However, my roommates printer started to run out of ink while printing and the A4 paper was too small, the ears and side of my head also needed be closer to the middle and I wasn’t going to use all his printer ink on my printing out my face. To alleviate the paper turning to mush inside the jar I was going to carefully stick strips of sellotape across the page to seal it in, although I kind of liked the thought of seeing what it would look like disintegrating. I knew I could get the results I wanted by manipulating the head photos in photoshop on top of the plate image of the scene and not have to print anything out but I wanted to give a whirl to the print out method.. and maybe pull a prank or two…

In the next post on Gentle Giant I will go into detail about the plethora of props used for the final scenes. Stay tuned.

“Souvenir” – Giant in a Jar

With this weeks prompt over on Red’s Kingdom being “Souvenir I don’t know about anyone else but I have felt a shift in the air with things starting to feel more autumnal and I always connect this time of year with the cosiest of films. I may have been watching too many of the horror and slasher type, but with this prompt my head went straight to the macabre. There was lots of trickery and doing and trying with this project, I will be sharing all the fun revolving around the in’s and out’s of how I got the resulting photographs up to this point in the coming days. Stay tuned.

The Kick About #12 – The Cottingley Fairies

Another Kick About has been unfurled over at Reds Kingdom with many delightful offers from artists all over. I decided to focus on a story that is well known around my home town of Knockatee, Dunmore which is that of Fairy Hill.

Fairy Hill is a hill that overlooks the emerald green of Ireland, The hill always felt like a picturesque place out of a film, it is covered in wildflowers with a swing fashioned out of old frayed rope and driftwood, suspended sturdily above the canopy of trees. You can hear the river sinking gently lapping nearby with grinded down little paths that meander around the fairy and chestnut trees. To the east you can see Dunmore castle peeping out from the swatches of high trees as you swing away.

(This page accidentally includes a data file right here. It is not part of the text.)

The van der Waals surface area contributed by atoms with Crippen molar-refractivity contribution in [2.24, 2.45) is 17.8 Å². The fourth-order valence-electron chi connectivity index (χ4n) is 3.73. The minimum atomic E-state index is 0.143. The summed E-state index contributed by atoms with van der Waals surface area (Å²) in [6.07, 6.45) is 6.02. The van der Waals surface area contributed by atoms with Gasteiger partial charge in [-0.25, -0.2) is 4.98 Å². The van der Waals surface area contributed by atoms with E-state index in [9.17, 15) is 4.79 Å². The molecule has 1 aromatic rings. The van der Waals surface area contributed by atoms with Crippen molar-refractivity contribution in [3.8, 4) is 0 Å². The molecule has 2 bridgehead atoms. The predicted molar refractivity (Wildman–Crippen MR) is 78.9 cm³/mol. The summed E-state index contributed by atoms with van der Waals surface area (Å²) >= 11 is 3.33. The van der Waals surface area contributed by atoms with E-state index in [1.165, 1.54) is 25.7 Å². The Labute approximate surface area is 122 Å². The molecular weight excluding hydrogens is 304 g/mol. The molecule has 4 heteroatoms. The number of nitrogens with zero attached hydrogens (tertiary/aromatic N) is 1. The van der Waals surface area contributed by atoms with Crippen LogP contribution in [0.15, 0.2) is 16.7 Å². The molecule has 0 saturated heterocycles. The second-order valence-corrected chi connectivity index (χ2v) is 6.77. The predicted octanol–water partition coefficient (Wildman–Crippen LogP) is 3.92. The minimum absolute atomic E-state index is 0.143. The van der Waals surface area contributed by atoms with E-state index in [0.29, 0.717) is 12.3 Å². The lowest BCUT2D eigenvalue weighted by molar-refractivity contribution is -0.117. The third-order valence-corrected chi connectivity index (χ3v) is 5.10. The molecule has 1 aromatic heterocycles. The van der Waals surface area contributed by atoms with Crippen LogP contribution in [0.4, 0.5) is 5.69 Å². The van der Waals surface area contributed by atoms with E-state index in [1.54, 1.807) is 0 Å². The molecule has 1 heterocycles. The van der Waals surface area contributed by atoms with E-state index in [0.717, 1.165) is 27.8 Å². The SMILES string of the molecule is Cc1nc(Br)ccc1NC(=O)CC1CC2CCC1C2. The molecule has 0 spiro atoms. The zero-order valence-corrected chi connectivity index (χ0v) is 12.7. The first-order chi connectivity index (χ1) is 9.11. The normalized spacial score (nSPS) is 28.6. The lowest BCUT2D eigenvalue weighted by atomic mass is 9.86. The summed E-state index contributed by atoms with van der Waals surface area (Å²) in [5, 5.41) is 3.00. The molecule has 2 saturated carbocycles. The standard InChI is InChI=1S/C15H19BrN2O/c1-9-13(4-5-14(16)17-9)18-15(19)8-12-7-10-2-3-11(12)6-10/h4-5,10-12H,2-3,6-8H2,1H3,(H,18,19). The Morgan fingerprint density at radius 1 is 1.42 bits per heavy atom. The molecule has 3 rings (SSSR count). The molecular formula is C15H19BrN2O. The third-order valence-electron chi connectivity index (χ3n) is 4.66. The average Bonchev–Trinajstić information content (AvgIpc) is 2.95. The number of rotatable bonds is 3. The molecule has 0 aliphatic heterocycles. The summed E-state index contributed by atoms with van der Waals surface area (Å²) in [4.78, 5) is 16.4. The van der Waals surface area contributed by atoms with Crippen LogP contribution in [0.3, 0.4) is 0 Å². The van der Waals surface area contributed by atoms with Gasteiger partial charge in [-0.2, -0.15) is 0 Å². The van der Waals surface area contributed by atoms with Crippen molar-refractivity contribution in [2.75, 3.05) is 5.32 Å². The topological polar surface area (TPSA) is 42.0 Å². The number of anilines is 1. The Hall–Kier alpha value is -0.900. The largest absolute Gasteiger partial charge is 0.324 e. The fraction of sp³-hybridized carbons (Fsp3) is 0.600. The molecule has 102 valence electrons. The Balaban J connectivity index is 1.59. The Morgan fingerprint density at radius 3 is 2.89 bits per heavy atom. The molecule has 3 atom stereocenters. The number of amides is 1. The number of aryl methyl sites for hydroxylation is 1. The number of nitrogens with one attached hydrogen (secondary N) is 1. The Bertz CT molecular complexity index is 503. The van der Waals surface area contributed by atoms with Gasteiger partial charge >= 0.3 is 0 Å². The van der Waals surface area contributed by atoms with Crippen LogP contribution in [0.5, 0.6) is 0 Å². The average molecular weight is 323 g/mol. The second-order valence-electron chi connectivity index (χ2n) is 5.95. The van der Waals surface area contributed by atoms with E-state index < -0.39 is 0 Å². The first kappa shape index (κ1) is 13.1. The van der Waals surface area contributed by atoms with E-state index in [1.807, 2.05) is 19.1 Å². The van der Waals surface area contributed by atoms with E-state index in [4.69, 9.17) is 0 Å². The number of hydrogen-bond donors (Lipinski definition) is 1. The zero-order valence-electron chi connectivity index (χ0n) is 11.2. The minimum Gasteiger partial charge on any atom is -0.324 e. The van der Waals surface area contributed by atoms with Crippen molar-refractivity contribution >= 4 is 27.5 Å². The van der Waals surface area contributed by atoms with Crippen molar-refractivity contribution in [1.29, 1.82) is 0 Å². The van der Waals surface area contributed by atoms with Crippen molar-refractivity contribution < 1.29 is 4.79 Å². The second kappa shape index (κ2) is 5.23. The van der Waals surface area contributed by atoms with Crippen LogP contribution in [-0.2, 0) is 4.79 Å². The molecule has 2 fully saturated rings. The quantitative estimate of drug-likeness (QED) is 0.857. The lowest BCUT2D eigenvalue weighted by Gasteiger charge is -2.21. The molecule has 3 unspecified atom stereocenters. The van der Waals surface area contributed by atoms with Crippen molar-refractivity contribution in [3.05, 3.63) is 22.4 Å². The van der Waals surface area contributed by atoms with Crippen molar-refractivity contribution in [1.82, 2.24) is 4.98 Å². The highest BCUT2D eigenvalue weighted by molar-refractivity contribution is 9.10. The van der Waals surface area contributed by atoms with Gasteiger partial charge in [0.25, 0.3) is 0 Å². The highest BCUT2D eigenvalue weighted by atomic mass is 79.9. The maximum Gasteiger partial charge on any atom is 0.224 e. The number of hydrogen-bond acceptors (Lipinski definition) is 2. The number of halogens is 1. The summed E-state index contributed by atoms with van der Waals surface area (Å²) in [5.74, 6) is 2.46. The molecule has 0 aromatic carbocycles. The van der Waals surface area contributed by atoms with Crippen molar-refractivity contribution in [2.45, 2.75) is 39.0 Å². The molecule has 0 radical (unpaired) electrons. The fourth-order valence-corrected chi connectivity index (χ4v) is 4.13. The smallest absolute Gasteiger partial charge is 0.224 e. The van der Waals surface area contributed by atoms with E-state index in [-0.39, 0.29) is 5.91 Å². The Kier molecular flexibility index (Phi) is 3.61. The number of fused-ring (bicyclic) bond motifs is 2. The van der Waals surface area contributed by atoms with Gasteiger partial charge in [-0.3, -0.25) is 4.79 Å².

Dunmore Castle

The story of Fairy Hill went that builders tried to build Dunmore castle on Fairy Hill but the vivacious fairies would awake from their slumber in the dead of night, knock the stones down to the ground and did so every night to save their homes. The builders decided to build the castle down the road on a less magnificent hill which is now where Dunmore castle is seen. 

Fairy Hill sits beneath the tree branch

But these stories are not mere wives tales, they are built into our history and heritage, So much so I am sharing an article here dated back to 1912 “On the History and Antiquities of the Parish of Dunmore” which goes into detail about Fairy hill and the aforementioned story that I grow up with.

“The tradition [6] preserved by old Treacy from the mouth of the poet O’Coman, is that the noble Haiste, [7] the son of Membric, a distinguished warrior of the Welsh nation, commenced erecting a castle a short distance to the west of where Dunmore Castle now stands, but that the fairy who presides over the place, Mor Ni Mananain, not wishing that he should erect his fortress there, destroyed by night as much as his masons had erected by day, and that she continued to do so for several nights until Haiste consulted a Magician, who told him that Mor-Ny-Mhanannain did not wish him to place his fortress there, but that she would be willing to allow him to erect it on the site of her own fort, and Hasty, taking the advice of the Sage, and seeing the old Dun a favourable position, immediately commenced to build there, and More, being delighted to view so lofty a pile towering over the humble mounds of her ancient fortress, suffered no fairy to interrupt the work.

Ireland is bursting with stories like this. Planning permission for motorways have been scrapped because a pesky fairy tree is in its route and needs to be cherished. Irish people have all grown up with the stories of the Sluagh, the wailing banshee and of course the fairies, It is something I take pride in and something that I think sparked my imagination when I was a wee tot, Maybe these stories of paranormal oddities is why people view the Irish as a bit mad!? or maybe we refuse to grow up; I’ll take the latter.